(RxWiki News) More Americans are tuning to the Internet to get their health and medical news, a recent study shows. But is the information they're getting valuable?
More than 97,531 Internet searches were conducted for cancer information among 361,916,185 persons in the United States in 2008. These searches were related to basic information (19 percent), followed by treatment (9 percent) and diagnosis (7 percent).
In 2010 the overall total number of cancer-related Internet searches jumped to 179,025 for an increase of more than 183 percent. Breast cancer accounted for 21 percent of the searches with 21,102 queries in 2008. That figure spiked to nearly 86,000 searches in 2010. About .2 percent of oncological Internet searches were related to litigation in 2010 with those seeking breast-cancer information most likely to research this topic.
With figures like these, it's imperative efforts are made to ensure reliable, fact-based information is available. Until then, Internet users will continue to gather health-related information from the Web -- which could be dangerous. An individual might cause undue emotional stress by inaccurately diagnosing themselves with a terminal illness based on a few vague symptoms -- or disregard symptoms that are in fact indicative of a serious illness or disease, based on Internet findings.
Eric Horvitz, an artificial intelligence researcher at Microsoft Research, which launched one of the first studies to look at anxieties of people searching for healthcare information on the Web, found that people tend to look at the first couple of results of a Google search and diagnose themselves.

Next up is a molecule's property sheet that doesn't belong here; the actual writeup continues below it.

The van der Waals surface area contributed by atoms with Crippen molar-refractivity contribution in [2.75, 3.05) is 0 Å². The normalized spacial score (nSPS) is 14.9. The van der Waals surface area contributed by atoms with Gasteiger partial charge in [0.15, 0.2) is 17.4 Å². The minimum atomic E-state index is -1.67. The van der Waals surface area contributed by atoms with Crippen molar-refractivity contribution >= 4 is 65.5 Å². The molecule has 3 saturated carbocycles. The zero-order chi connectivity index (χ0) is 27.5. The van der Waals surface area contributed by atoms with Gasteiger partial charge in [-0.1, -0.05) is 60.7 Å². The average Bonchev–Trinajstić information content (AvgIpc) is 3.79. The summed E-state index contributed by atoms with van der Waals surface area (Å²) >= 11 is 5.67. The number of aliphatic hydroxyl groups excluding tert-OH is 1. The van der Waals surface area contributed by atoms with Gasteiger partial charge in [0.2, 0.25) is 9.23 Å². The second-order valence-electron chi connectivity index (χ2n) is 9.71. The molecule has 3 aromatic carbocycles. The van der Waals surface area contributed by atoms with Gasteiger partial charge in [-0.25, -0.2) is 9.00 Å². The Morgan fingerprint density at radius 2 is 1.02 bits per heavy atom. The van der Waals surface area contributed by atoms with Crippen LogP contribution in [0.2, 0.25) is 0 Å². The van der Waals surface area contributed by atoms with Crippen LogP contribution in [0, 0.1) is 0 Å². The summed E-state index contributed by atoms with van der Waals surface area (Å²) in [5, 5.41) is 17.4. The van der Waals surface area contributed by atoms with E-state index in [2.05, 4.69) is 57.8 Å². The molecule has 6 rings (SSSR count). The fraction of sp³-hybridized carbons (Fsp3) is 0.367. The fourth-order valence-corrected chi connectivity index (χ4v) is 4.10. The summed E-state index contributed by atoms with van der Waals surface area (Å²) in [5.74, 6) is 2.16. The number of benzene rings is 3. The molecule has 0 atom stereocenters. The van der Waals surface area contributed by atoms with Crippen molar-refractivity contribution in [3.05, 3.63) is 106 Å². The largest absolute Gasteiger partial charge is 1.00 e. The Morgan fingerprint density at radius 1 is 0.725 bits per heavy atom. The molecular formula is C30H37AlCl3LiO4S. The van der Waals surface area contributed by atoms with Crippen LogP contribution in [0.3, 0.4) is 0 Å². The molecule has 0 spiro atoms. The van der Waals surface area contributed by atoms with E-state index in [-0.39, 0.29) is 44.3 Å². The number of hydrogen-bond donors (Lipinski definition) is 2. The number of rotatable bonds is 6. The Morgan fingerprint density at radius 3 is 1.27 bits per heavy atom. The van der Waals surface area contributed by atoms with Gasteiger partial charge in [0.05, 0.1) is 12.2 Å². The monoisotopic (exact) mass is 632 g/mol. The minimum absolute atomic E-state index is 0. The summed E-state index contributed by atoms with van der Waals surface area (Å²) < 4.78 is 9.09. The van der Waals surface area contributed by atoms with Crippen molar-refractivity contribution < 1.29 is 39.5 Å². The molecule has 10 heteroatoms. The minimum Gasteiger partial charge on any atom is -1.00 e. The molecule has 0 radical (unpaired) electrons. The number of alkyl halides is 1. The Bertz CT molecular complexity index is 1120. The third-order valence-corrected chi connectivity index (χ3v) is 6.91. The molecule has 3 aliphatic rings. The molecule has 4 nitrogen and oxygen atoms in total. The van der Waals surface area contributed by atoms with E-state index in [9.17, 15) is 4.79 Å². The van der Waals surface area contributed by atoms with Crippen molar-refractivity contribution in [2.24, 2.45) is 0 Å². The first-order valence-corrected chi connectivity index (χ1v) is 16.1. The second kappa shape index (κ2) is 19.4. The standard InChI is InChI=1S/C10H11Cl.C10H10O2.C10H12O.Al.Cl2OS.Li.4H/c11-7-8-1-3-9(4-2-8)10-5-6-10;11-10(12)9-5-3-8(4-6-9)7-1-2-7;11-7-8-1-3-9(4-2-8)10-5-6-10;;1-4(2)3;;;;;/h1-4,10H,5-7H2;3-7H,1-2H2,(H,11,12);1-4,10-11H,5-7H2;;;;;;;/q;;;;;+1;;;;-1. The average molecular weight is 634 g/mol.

Horvitz noted that finding "brain tumor" while searching for headache information or amyotrophic lateral sclerosis (ALS), a fatal motor-neuron disease, when looking for information about muscle twitches can become a launching point for endless worry and self-diagnosis, when in fact, these are two relatively rare diseases. In other words, headaches and muscle twitches are likely to be caused by other, more benign conditions. After all, brain tumors affect only about 1 in 10,000, and ALS about 1 in 55,000.
Material is perceived as fact-based simply because it appears on a computer screen, said Pamela Hartzband, MD, and Jerome Groopman, MD, of Beth Israel Deaconess Medical Center in the New England Journal of Medicine. They added nothing has changed clinical practice more fundamentally than the Internet, the profound effects of which stem from the fact that while previous technologies have been fully under the doctor's control, "the Internet is equally in the hands of patients."
Horvitz said search engines like Google and Yahoo! don't preclude bias toward more interesting or eye-popping health reading material. (Let's face it, brain tumors are more attention-grabbing news items than caffeine-withdrawal, a far more common cause of headache). He said these search engines are programmed to generate results relevant to the query, not to the person making it.
But for the most part, people continue to seek health information from personal resources such as friends, family and health professionals, as opposed to the Internet, according to a survey by the Pew Internet Project in association with the California HealthCare Foundation.
Mobile apps (applications for mobile devices like iPhones) play a growing role in helping people find health information, especially among young people. Seventeen percent of cell phone owners have used their phone to search for health or medical information, according to the report. These apps can calculate risk for developing certain diseases like diabetes, provide health tips, keep track of workouts and/or count calories. How accurate these apps are remains to be verified, however.